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2013 Scientific Report

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Steven J. Triezenberg,

Steven J. Triezenberg, Ph.D. Laboratory of Transcriptional Regulation Dr. Triezenberg received his bachelor’s degree in biology and education at Calvin College in Grand Rapids, Michigan. His Ph.D. training in cell and molecular biology at the University of Michigan was followed by postdoctoral research with Steven L. McKnight at the Carnegie Institution of Washington. Dr. Triezenberg was a faculty member of the Department of Biochemistry and Molecular Biology at Michigan State University for more than 18 years, where he also served as associate director of the Graduate Program in Cell and Molecular Biology. In 2006, Dr. Triezenberg was recruited to VAI as the founding President and Dean of the Van Andel Institute Graduate School and as a researcher in VARI. He succeeded Dr. Gordon Van Harn as the Director of the Van Andel Education Institute in January 2009. From left: Akuli, Testori, Triezenberg, Klomp, Alberts, Thellman, Pikaart Staff Amy Akuli Glen Alberts, B.S. Jennifer Klomp, M.S. Marian Testori, B.S. Students Jamie Grit Nikki Thellman, D.V.M. Visiting Scientist Michael Pikaart, Ph.D. 51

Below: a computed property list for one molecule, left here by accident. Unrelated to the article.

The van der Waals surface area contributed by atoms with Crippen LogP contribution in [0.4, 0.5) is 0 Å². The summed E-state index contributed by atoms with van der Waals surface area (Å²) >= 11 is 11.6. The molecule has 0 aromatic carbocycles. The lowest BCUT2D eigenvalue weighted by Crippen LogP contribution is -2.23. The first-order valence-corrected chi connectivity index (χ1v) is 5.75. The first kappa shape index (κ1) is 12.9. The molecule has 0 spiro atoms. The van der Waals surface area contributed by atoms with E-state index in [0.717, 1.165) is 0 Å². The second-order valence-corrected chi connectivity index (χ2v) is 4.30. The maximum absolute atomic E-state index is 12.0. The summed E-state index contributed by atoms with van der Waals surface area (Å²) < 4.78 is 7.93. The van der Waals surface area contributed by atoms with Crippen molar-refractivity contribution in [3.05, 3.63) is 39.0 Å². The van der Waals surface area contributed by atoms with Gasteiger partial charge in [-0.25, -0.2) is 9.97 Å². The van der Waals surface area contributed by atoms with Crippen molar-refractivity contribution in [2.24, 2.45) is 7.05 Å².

Van Andel Research Institute | Scientific Report Research Interests Our research is focused on the mechanisms that control whether genes are turned on or turned off inside cells. The genetic information encoded in DNA must first be copied, in the form of RNA, before it can be translated into the proteins that do most of the work in a cell. Some genes must be expressed more or less constantly throughout the life of any eukaryotic cell, while others must be turned on (or turned off) in particular cells either at specific times or in response to a specific signal or event. Regulation of gene expression helps determine how a given cell will function. Our laboratory explores the mechanisms that regulate the first step in that flow, the process known as transcription. We use infection by herpes simplex virus as an experimental context for exploring the mechanisms of transcriptional activation in human cells. Transcriptional activation during herpes simplex virus infection Herpes simplex virus type 1 (HSV-1) causes the common cold sore or fever blister. The initial lytic or productive infection by HSV-1 results in the obvious symptoms in the skin and mucosa, typically in or around the mouth. After the initial infection resolves, HSV-1 finds its way into nerve cells, where the virus can hide in a latent mode for long times—essentially for the lifetime of the host organism. Occasionally, some trigger event (such as emotional stress, damage to the nerve from a sunburn, or a root canal operation) will cause the latent virus to reactivate, producing new viruses in the nerve cell and sending those viruses back to the skin to cause a recurrence of the cold sore. The DNA genome of HSV-1 encodes approximately 80 different proteins. However, the virus does not have its own machinery for expressing those genes; instead, the virus must divert the gene expression machinery of the host cell. That process is triggered by a viral regulatory protein designated VP16, whose function is to stimulate transcription of the first viral genes to be expressed in the infected cell (the immediate-early, or IE, genes). Chromatin-modifying coactivators in herpes virus infections: a paradox leads to a hypothesis and yields an unexpected answer The strands of DNA in which the human genome is encoded are much longer than the diameter of a typical human cell. To help fit the DNA into the space of a cell, eukaryotic DNA is typically packaged as chromatin, in which the DNA is wrapped around “spools” of histone proteins, and these spools are then further arranged into higher-order structures. This elaborate packaging creates a problem when access is needed to the information carried in the DNA, such as when particular genes need to be expressed. This problem is solved in part by chromatin-modifying coactivator proteins, which either chemically change the histone proteins or else slide or remove them. Transcriptional activator proteins such as VP16 can recruit these chromatin-modifying coactivator proteins to target genes. We have shown this to be true for the viral genes that VP16 activates during an active infection. Curiously, however, the DNA of herpes simplex virus is not wrapped in histones inside the viral particle, and it also seems to stay relatively free of histones inside the infected cell. That observation leads to a paradox: why would VP16 recruit chromatin-modifying coactivators to the viral DNA, if the viral DNA doesn’t have much chromatin to modify? We took several approaches to test whether the coactivators recruited to viral DNA by the VP16 activation domain really play a significant role in transcriptional activation. In some experiments, we knocked down expression of given coactivators using short interfering RNAs (siRNAs). In other experiments, we used cell lines that have mutations disrupting the expression or activity of a given coactivator. We expected to find that viral gene expression was inhibited, but the experiments yielded unexpected results: in each case, expression of the viral genes was essentially unaffected. We were forced to conclude that our initial hypothesis was wrong; the coactivators, although present, are not required for viral gene expression during lytic infection. 52

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